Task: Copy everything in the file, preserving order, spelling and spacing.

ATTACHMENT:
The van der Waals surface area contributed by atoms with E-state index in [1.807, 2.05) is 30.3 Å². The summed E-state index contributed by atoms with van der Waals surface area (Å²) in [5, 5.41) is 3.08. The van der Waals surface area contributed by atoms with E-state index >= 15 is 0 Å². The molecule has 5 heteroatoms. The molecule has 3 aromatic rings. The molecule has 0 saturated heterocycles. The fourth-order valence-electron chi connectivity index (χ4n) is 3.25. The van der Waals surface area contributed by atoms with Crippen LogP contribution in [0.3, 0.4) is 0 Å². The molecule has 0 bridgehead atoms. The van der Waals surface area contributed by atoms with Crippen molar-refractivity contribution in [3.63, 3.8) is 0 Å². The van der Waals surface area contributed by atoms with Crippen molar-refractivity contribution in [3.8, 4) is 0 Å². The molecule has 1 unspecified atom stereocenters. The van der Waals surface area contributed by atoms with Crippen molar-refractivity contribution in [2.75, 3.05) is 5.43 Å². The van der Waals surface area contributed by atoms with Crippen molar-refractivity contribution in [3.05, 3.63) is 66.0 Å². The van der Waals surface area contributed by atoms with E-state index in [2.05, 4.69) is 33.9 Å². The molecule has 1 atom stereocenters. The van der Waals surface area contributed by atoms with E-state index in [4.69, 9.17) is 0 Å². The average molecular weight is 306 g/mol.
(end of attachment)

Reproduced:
The van der Waals surface area contributed by atoms with E-state index in [1.807, 2.05) is 30.3 Å². The summed E-state index contributed by atoms with van der Waals surface area (Å²) in [5, 5.41) is 3.08. The van der Waals surface area contributed by atoms with E-state index >= 15 is 0 Å². The molecule has 5 heteroatoms. The molecule has 3 aromatic rings. The molecule has 0 saturated heterocycles. The fourth-order valence-electron chi connectivity index (χ4n) is 3.25. The van der Waals surface area contributed by atoms with Crippen LogP contribution in [0.3, 0.4) is 0 Å². The molecule has 0 bridgehead atoms. The van der Waals surface area contributed by atoms with Crippen molar-refractivity contribution in [3.63, 3.8) is 0 Å². The van der Waals surface area contributed by atoms with Crippen molar-refractivity contribution in [3.8, 4) is 0 Å². The molecule has 1 unspecified atom stereocenters. The van der Waals surface area contributed by atoms with Crippen molar-refractivity contribution in [2.75, 3.05) is 5.43 Å². The van der Waals surface area contributed by atoms with Crippen molar-refractivity contribution in [3.05, 3.63) is 66.0 Å². The van der Waals surface area contributed by atoms with E-state index in [2.05, 4.69) is 33.9 Å². The molecule has 1 atom stereocenters. The van der Waals surface area contributed by atoms with E-state index in [4.69, 9.17) is 0 Å². The average molecular weight is 306 g/mol.